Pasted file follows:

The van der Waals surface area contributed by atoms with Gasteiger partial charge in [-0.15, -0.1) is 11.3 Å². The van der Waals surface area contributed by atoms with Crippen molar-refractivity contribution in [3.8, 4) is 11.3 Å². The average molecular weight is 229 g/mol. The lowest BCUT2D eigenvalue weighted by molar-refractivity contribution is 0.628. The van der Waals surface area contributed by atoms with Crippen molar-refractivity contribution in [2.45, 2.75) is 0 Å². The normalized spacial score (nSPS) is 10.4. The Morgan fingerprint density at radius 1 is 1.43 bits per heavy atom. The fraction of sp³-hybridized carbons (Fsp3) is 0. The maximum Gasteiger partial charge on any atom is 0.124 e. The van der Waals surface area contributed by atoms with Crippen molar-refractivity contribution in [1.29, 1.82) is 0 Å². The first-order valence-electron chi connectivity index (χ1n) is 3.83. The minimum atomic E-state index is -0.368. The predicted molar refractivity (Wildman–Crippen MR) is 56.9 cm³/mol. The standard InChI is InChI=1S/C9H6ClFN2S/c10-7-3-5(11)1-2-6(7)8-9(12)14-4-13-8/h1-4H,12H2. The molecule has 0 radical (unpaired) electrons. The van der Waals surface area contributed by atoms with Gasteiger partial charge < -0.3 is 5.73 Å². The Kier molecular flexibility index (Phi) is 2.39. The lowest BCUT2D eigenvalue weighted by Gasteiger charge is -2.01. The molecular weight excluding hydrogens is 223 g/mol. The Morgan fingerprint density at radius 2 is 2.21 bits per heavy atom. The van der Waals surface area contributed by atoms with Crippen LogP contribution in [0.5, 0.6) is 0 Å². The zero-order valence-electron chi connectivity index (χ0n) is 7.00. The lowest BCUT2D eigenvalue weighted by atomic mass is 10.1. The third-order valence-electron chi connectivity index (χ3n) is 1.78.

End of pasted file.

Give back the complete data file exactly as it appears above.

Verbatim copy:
The van der Waals surface area contributed by atoms with Gasteiger partial charge in [-0.15, -0.1) is 11.3 Å². The van der Waals surface area contributed by atoms with Crippen molar-refractivity contribution in [3.8, 4) is 11.3 Å². The average molecular weight is 229 g/mol. The lowest BCUT2D eigenvalue weighted by molar-refractivity contribution is 0.628. The van der Waals surface area contributed by atoms with Crippen molar-refractivity contribution in [2.45, 2.75) is 0 Å². The normalized spacial score (nSPS) is 10.4. The Morgan fingerprint density at radius 1 is 1.43 bits per heavy atom. The fraction of sp³-hybridized carbons (Fsp3) is 0. The maximum Gasteiger partial charge on any atom is 0.124 e. The van der Waals surface area contributed by atoms with Crippen molar-refractivity contribution in [1.29, 1.82) is 0 Å². The first-order valence-electron chi connectivity index (χ1n) is 3.83. The minimum atomic E-state index is -0.368. The predicted molar refractivity (Wildman–Crippen MR) is 56.9 cm³/mol. The standard InChI is InChI=1S/C9H6ClFN2S/c10-7-3-5(11)1-2-6(7)8-9(12)14-4-13-8/h1-4H,12H2. The molecule has 0 radical (unpaired) electrons. The van der Waals surface area contributed by atoms with Gasteiger partial charge < -0.3 is 5.73 Å². The Kier molecular flexibility index (Phi) is 2.39. The lowest BCUT2D eigenvalue weighted by Gasteiger charge is -2.01. The molecular weight excluding hydrogens is 223 g/mol. The Morgan fingerprint density at radius 2 is 2.21 bits per heavy atom. The van der Waals surface area contributed by atoms with Crippen LogP contribution in [0.5, 0.6) is 0 Å². The zero-order valence-electron chi connectivity index (χ0n) is 7.00. The lowest BCUT2D eigenvalue weighted by atomic mass is 10.1. The third-order valence-electron chi connectivity index (χ3n) is 1.78.